It is interesting that Holiday demonstrated at least as much market value as Lillard--and more market value than James Harden, who has hardly drawn a sniff of interest around the league. Media members may be very impressed by Harden and Lillard, but when teams have to make critical (and expensive) personnel decisions we see that Lillard and Harden are not viewed as number one options for championship caliber teams: Milwaukee brought in Lillard to be the number two option behind Giannis Antetokounmpo, and Boston gave up at least as much value to get Holiday to be a third or fourth option as Portland received for Lillard.

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posted by David Friedman @ 10:49 PM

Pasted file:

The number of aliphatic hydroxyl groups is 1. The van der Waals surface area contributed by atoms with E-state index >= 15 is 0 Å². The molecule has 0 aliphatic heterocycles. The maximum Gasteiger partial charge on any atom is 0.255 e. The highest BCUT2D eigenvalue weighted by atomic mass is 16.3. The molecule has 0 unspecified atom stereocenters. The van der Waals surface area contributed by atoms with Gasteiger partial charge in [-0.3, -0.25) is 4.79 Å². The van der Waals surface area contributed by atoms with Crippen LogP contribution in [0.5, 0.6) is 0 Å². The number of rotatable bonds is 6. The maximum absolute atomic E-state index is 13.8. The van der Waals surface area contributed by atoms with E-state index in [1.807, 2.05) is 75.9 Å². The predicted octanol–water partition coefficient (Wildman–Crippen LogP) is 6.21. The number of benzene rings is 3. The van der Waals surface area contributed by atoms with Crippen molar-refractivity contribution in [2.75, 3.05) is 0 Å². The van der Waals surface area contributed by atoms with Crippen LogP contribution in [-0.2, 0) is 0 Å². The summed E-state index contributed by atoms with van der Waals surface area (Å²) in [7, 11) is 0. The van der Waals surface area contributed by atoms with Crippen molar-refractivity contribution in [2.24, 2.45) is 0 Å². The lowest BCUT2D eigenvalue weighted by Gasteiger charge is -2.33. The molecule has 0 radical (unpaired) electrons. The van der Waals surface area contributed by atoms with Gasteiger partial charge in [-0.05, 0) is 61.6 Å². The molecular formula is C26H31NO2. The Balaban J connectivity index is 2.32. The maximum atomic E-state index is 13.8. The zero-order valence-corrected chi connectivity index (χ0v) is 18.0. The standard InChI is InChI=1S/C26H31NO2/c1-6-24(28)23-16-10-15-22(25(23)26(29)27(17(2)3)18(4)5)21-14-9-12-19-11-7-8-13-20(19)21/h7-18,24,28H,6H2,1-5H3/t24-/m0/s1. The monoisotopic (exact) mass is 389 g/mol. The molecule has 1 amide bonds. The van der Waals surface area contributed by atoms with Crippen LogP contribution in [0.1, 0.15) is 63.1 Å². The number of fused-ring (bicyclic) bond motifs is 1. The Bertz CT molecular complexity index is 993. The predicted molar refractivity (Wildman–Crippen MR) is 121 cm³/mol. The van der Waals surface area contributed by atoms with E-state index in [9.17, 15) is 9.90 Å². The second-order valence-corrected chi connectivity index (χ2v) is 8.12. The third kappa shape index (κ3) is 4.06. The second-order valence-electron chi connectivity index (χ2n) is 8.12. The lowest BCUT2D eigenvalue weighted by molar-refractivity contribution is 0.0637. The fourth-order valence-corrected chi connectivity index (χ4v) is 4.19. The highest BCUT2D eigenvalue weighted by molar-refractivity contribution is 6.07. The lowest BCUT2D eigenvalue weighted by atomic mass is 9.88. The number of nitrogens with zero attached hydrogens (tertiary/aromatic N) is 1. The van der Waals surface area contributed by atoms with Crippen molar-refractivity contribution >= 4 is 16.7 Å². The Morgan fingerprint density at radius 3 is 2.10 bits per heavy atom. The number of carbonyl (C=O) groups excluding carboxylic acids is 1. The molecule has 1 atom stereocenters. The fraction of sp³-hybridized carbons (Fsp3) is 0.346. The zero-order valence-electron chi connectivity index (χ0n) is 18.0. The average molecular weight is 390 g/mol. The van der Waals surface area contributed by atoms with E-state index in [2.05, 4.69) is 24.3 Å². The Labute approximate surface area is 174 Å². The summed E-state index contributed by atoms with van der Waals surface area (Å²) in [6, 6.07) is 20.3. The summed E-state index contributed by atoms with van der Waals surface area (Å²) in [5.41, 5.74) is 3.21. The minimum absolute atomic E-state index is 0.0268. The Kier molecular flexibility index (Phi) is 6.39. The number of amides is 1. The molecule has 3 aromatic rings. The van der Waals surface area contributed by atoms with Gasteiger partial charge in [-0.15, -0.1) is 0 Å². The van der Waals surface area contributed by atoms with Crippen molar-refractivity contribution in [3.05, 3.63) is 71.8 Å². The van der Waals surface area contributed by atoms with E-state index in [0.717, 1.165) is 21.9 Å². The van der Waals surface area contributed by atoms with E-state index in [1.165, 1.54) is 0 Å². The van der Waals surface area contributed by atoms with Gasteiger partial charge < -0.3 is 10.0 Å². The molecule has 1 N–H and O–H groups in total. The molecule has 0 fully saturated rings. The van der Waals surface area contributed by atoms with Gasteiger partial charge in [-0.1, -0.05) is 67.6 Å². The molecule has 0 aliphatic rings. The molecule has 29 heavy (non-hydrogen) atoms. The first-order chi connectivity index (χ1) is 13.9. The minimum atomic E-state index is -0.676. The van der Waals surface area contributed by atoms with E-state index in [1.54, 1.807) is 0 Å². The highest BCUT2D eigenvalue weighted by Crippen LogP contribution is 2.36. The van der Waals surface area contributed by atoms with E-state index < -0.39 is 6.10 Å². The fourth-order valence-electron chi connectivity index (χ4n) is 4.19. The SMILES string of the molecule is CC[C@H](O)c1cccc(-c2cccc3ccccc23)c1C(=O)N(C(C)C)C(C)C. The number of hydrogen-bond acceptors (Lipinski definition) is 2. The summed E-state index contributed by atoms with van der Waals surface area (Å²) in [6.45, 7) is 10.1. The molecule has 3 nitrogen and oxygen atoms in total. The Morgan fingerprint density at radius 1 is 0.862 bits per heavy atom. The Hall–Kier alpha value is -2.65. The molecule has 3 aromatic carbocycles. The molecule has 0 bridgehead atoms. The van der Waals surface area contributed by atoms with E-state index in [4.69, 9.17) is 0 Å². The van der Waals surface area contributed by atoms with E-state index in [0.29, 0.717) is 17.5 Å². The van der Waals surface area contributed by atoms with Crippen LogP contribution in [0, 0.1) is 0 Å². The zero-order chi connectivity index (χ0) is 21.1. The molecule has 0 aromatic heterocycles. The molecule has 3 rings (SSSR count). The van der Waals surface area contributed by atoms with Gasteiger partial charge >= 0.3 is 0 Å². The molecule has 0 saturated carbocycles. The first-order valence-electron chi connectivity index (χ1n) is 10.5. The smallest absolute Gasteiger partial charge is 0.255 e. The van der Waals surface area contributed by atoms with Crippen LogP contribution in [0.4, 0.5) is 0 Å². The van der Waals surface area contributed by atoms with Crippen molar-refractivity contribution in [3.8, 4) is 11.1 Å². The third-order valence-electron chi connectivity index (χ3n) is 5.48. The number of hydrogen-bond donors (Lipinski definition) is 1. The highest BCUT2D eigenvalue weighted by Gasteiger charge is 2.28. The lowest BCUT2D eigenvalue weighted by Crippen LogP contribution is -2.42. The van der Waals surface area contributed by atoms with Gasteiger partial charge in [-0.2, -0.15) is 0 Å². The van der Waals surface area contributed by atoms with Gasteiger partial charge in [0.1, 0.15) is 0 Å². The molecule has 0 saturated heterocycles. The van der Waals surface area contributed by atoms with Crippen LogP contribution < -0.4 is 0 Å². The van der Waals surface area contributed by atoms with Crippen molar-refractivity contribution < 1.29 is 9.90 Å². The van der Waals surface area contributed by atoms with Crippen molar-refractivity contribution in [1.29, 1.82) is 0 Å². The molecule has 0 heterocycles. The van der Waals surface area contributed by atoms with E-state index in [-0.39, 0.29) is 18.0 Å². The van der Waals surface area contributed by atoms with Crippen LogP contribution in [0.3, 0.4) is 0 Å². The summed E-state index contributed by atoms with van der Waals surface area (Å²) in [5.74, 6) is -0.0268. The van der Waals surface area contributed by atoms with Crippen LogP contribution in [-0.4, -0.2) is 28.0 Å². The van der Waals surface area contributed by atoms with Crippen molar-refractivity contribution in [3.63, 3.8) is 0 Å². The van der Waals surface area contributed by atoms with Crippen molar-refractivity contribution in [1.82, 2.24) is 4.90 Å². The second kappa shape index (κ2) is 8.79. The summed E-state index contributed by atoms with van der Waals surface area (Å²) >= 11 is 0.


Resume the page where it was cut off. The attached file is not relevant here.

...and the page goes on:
At Monday, October 02, 2023 9:20:00 AM, Anonymous TR said...

Man, the Celtics have an awful lot riding on KP's health. I'm glad they got off of Brogdon, but wish they had not given up Timelord. And I wonder where Pritchard is going to find minutes.

At Monday, October 02, 2023 10:03:00 AM, Blogger David Friedman said...


That is true, but before they had an awful lot riding on Williams III's health and on Brogdon's health/willingness to play a lesser role/ability to accept that the Celtics tried to trade him before. There is rarely growth without risk, and I think that the risks that the Celtics took have good growth potential; the Celtics should do whatever they can do to maximize their chances of winning at least one title during the prime years of the Tatum/Brown duo.

At Monday, October 02, 2023 11:12:00 AM, Anonymous Anonymous said...

That's an odd trade for Boston. Holiday is an upgrade from Brogdon but not that much, and Holiday is a guy who struggles in the playoffs. Boston gave up a lot.